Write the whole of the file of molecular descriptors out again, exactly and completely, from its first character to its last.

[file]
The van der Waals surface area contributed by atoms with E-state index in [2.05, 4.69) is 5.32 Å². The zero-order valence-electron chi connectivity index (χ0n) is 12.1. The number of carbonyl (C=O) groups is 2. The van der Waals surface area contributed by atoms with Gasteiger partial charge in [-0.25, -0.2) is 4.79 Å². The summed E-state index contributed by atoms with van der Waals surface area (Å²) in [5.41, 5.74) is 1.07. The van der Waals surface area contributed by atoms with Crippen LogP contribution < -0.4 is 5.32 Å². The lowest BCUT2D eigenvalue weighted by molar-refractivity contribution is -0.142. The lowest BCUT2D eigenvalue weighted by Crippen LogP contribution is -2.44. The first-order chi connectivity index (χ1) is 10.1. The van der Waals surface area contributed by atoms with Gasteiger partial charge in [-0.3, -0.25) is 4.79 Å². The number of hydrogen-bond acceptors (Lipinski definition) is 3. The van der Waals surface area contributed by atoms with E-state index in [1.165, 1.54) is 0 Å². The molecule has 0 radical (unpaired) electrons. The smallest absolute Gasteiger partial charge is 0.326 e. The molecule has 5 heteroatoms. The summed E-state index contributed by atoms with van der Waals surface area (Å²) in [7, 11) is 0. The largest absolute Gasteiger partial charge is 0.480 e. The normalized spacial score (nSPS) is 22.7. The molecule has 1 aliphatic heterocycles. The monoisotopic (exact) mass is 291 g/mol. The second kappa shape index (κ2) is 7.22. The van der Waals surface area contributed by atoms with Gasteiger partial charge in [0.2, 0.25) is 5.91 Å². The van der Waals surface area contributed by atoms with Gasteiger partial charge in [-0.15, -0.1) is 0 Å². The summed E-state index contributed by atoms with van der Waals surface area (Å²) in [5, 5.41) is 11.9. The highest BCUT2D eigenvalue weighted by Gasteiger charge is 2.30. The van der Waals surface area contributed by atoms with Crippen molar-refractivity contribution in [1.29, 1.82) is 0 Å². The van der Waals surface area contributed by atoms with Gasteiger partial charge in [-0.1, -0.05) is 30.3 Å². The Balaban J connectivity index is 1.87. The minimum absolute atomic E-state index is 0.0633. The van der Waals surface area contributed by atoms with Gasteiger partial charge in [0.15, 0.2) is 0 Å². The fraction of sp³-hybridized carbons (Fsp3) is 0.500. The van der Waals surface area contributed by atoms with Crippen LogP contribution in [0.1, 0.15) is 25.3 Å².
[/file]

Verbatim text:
The van der Waals surface area contributed by atoms with E-state index in [2.05, 4.69) is 5.32 Å². The zero-order valence-electron chi connectivity index (χ0n) is 12.1. The number of carbonyl (C=O) groups is 2. The van der Waals surface area contributed by atoms with Gasteiger partial charge in [-0.25, -0.2) is 4.79 Å². The summed E-state index contributed by atoms with van der Waals surface area (Å²) in [5.41, 5.74) is 1.07. The van der Waals surface area contributed by atoms with Crippen LogP contribution < -0.4 is 5.32 Å². The lowest BCUT2D eigenvalue weighted by molar-refractivity contribution is -0.142. The lowest BCUT2D eigenvalue weighted by Crippen LogP contribution is -2.44. The first-order chi connectivity index (χ1) is 10.1. The van der Waals surface area contributed by atoms with Gasteiger partial charge in [-0.3, -0.25) is 4.79 Å². The number of hydrogen-bond acceptors (Lipinski definition) is 3. The van der Waals surface area contributed by atoms with E-state index in [1.165, 1.54) is 0 Å². The molecule has 0 radical (unpaired) electrons. The smallest absolute Gasteiger partial charge is 0.326 e. The molecule has 5 heteroatoms. The summed E-state index contributed by atoms with van der Waals surface area (Å²) in [7, 11) is 0. The largest absolute Gasteiger partial charge is 0.480 e. The normalized spacial score (nSPS) is 22.7. The molecule has 1 aliphatic heterocycles. The monoisotopic (exact) mass is 291 g/mol. The second kappa shape index (κ2) is 7.22. The van der Waals surface area contributed by atoms with Gasteiger partial charge in [0.2, 0.25) is 5.91 Å². The van der Waals surface area contributed by atoms with Gasteiger partial charge in [-0.15, -0.1) is 0 Å². The summed E-state index contributed by atoms with van der Waals surface area (Å²) in [5, 5.41) is 11.9. The highest BCUT2D eigenvalue weighted by Gasteiger charge is 2.30. The van der Waals surface area contributed by atoms with Crippen molar-refractivity contribution in [1.29, 1.82) is 0 Å². The van der Waals surface area contributed by atoms with Gasteiger partial charge in [-0.1, -0.05) is 30.3 Å². The Balaban J connectivity index is 1.87. The minimum absolute atomic E-state index is 0.0633. The van der Waals surface area contributed by atoms with Gasteiger partial charge in [0.15, 0.2) is 0 Å². The fraction of sp³-hybridized carbons (Fsp3) is 0.500. The van der Waals surface area contributed by atoms with Crippen LogP contribution in [0.1, 0.15) is 25.3 Å².